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Vikram and the Enchanted Seals Kindle Edition

11 customer reviews

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Length: 209 pages Enhanced Typesetting: Enabled

Summertime is Book Time
Make summertime book time with cheap reads for all ages.

Product Details

  • File Size: 1892 KB
  • Print Length: 209 pages
  • Simultaneous Device Usage: Unlimited
  • Publisher: Rickshaw Books (November 4, 2010)
  • Publication Date: November 4, 2010
  • Sold by: Amazon Digital Services, Inc.
  • Language: English
  • ASIN: B004ASOU8Q
  • Text-to-Speech: Enabled
  • X-Ray:
  • Word Wise: Not Enabled
  • Lending: Enabled
  • Enhanced Typesetting: Enabled
  • Amazon Best Sellers Rank: #1,314,729 Paid in Kindle Store (See Top 100 Paid in Kindle Store)
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Customer Reviews

Most Helpful Customer Reviews

7 of 7 people found the following review helpful By Mukta Mohapatra on December 27, 2010
Format: Kindle Edition
As a reader who enjoys mythological fiction (Rick Riordan's Percy Jackson series), this book was right up my alley. The story moves quickly with endearing characters. The mythological spin was a fun bonus.
The idea that Rakshasas may live among us and rise again was told through the eyes of a young boy struggling with normal day to day issues. Not only does he find love for his family, his finds love for his ancestral land, India. Ideas of inner calm, life connections and personal strength are expressed beautifully.
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3 of 3 people found the following review helpful By Chinmay Hota on April 12, 2011
Format: Kindle Edition Verified Purchase
Indian mythologies and folklores swarm with magical and mythical creatures. Hence Indian kids know their giants and demons all too well. They grow up listening to the stories of the evil Rakshasas and Asuras coming a copper every time they waged a war against gods. But for the disinterested Indian-American boy Vikram, whom "aside from comics, candy, and the occasional science fiction nothing truly moved", these mystical creatures would have remained plain mumbo jumbo had circumstances not brought him face to face with them.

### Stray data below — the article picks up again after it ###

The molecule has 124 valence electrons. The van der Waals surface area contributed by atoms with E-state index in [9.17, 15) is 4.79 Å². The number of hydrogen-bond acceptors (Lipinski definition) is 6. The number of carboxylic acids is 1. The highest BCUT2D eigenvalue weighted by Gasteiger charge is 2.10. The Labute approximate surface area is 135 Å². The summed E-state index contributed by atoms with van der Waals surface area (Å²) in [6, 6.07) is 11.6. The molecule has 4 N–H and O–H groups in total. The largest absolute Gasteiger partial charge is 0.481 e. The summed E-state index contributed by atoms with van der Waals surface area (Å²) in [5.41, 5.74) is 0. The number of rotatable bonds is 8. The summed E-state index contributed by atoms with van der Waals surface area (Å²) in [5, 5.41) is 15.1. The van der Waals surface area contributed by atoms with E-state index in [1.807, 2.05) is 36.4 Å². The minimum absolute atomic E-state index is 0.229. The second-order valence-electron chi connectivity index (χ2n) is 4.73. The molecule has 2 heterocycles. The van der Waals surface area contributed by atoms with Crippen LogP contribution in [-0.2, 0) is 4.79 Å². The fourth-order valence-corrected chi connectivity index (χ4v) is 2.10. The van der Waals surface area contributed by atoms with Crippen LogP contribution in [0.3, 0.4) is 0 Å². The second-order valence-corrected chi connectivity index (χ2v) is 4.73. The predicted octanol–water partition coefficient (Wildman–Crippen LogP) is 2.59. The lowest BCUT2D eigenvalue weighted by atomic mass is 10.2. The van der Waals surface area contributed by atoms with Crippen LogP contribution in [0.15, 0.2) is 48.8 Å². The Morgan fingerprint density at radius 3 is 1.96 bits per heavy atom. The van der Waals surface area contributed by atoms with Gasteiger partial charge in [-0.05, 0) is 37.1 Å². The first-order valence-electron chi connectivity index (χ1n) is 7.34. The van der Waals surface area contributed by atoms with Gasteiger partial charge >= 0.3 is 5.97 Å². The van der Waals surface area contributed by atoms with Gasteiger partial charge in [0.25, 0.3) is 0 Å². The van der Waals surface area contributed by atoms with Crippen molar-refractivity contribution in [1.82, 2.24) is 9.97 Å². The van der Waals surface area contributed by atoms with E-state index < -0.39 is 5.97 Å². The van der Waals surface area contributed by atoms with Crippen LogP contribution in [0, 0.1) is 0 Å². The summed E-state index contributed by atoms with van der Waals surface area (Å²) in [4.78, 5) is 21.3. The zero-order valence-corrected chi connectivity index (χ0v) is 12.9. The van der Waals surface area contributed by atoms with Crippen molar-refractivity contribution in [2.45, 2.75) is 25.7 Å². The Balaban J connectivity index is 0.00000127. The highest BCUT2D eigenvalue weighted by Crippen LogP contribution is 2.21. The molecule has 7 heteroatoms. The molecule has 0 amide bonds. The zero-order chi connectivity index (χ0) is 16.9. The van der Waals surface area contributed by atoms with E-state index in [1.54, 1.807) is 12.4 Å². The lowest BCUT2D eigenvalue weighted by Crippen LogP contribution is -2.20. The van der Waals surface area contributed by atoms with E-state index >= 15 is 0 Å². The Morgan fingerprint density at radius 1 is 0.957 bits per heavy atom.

Vikram, on a visit to India with his parents and younger brother Jai, is bored and grouchy, even before setting foot at his grandpa's home. When it seems that nothing less than an out-of-this- world experience can mend his sullen mood, he is ushered into a world of enchanted seals and Rakshasas, who are plotting to wipe out mankind.

Vikram and Jai take up the challenge, and set out on an expedition to free not only their kidnapped grandfather but the whole of mankind from the machinations of the diabolic forces. The mission involves salvaging the enchanted seals, which if joined together into Dharma cube will ward off the fiendish advancement of the Rakshasas. The brothers find able company in a brave girl, Toral; the loyal servant Manu and the bighearted langur, Fortune.

The hazardous enterprise of the foursome alludes to scenes from the epic, Ramayana, reference of which is made several times in the narrative. While the brothers, on a mission to fight Rakshasas, remind of the legendary brothers Ram and Laxman, Fortune, the langur, is cast on the image of Hanuman, Ram's devoted assistant. Toral uses a bow like Ram and Laxman did, and the final assay into the Rakshasa's palace by Vikram parallels Ram's crossing the sea to reach Lanka.
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3 of 3 people found the following review helpful By Shanak Patnaik on November 16, 2010
Format: Kindle Edition Verified Purchase
This was an absolutely riveting book that definitely will appeal to the Harry Potter set. It seems as if this is the author's first work, and, if so, wow! Behera does an excellent job of setting up the story of Vikram, an Indian-American kid, going to India and overcoming his initial distaste for his homeland and discovering a deep emotional connection to his grandfather. As someone born in India but raised in the States, I assure you that Behera's description of this process doesn't hit any false notes.